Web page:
Amina Desai with Nelson Mandela
Arrest and incarceration
Amina was arrested and accused by the apartheid government of conspiring with her lodger, Ahmed Timol, (who was arrested just days before) to further the aims of the then-illegal African National Congress. Following Timol’s arrest, on 23 October 1971, at 3 am, in the early hours of the morning, the Security Police raided Desai’s home. She was then taken to the notorious John Vorster Square prison in Johannesburg, where she was interrogated for the next four days.
One afternoon, she heard furniture being thrown about in the next room, followed by screams. It was the “most terrible moment of my life” she told the Truth and Reconciliation Commission (TRC) in 1996. Later, it emerged that Timol had fallen from the tenth floor window of the John Vorster Square prison. The police claimed that Timol had jumped to his death.
Desai was kept in solitary confinement for several months after Timol’s death, and was sentenced to five years under the Terrorism Act for furthering the aims of the African National Congress (ANC) and the South African Communist Party (SACP) in that November 1972.
On the first day of her trial, she suggested to her lawyer that he contact Timol who would be able to shed light on the literature found in her car. It was only then that she learnt of Timol’s death.
She served most of her sentence alongside the longtime ANC stalwart Dorothy Nyembe, and for a short while with Winnie Mandela, whose defiance and courage she greatly admired. After five years imprisonment at Barberton and Kroonstad Prisons, she was released in 1978; by then she was South Africa's longest-serving Indian woman political prisoner, and was placed under a banning order and house arrest for a further five years.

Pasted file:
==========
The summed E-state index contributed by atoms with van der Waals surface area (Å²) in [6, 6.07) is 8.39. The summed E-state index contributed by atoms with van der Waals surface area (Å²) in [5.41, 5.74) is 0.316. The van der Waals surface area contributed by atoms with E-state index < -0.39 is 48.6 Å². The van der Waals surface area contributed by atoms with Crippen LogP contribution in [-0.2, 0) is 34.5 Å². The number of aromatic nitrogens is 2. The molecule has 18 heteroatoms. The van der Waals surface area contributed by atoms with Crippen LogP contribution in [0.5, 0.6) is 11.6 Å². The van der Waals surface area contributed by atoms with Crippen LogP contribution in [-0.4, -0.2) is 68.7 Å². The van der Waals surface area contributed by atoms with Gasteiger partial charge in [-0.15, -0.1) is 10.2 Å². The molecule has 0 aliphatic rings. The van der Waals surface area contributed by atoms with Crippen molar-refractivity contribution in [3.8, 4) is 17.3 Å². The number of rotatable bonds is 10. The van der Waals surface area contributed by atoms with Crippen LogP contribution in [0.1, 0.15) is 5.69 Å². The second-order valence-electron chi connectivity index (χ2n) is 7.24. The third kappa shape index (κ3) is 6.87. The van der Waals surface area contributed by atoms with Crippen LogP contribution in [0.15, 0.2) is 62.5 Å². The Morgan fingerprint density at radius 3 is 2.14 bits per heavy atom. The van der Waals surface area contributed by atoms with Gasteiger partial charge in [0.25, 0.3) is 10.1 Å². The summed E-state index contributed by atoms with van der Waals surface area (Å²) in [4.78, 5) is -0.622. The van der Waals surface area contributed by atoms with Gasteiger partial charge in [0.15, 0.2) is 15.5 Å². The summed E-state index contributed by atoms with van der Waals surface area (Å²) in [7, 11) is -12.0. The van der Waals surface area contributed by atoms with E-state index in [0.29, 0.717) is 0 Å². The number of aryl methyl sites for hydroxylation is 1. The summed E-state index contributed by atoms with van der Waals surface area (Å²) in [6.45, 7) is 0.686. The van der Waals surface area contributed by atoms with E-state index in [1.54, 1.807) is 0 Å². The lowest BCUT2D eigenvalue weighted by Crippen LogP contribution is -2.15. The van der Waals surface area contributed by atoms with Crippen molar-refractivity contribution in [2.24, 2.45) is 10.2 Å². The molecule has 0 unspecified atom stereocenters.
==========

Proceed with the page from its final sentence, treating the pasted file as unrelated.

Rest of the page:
Born Amina Nagdee in South Africa, she was one of nine children of a Malay mother and Indian father. She was obliged to leave school aged 10 to look after her younger siblings. Intent on becoming a nurse, she enrolled herself in a school for midwifery, until she was unceremoniously taken home by her father five days later, who deemed it an unsuitable profession. She persisted with her education, however, and was eventually allowed to study at Harvard College, in Johannesburg, which at the time was "whites only". Amina became the only non-white student, attaining qualifications in typing, commerce and shorthand.
In 1943 she married Suleiman Desai. He was a key member of the Transvaal Indian Congress, then engaged in a passive resistance campaign against the apartheid government. Desai was also owner of an agency for Watson's shoes, a large local brand; when he died in 1969, Amina immediately assumed control of her husband's business, undeterred by being a woman in a male-dominated profession, and ran it successfully for the next 35 years.
She left South Africa in 2004, as failing health brought her to live with her children in the UK and Ireland, where they had sought refuge from apartheid in the 1970s. Amina died peacefully in Dublin in 2009.
Musician Kindness (real name Adam Bainbridge) is her grandson.
- "Amina Desai". Retrieved 7 June 2013.
- Blacking, Leila; Adam Bainbridge (22 June 2009). "Obituary: Amina Desai". The Guardian. London. Retrieved 7 June 2013.
- "SUBMISSIONS – QUESTIONS AND ANSWERS".
- "Media Statement by the Chancellor of the National Orders, Dr Cassius Lubisi". 22 April 2013. Archived from the original on 25 May 2014.
- "Seven South African Indians get National Orders". The Times Of India.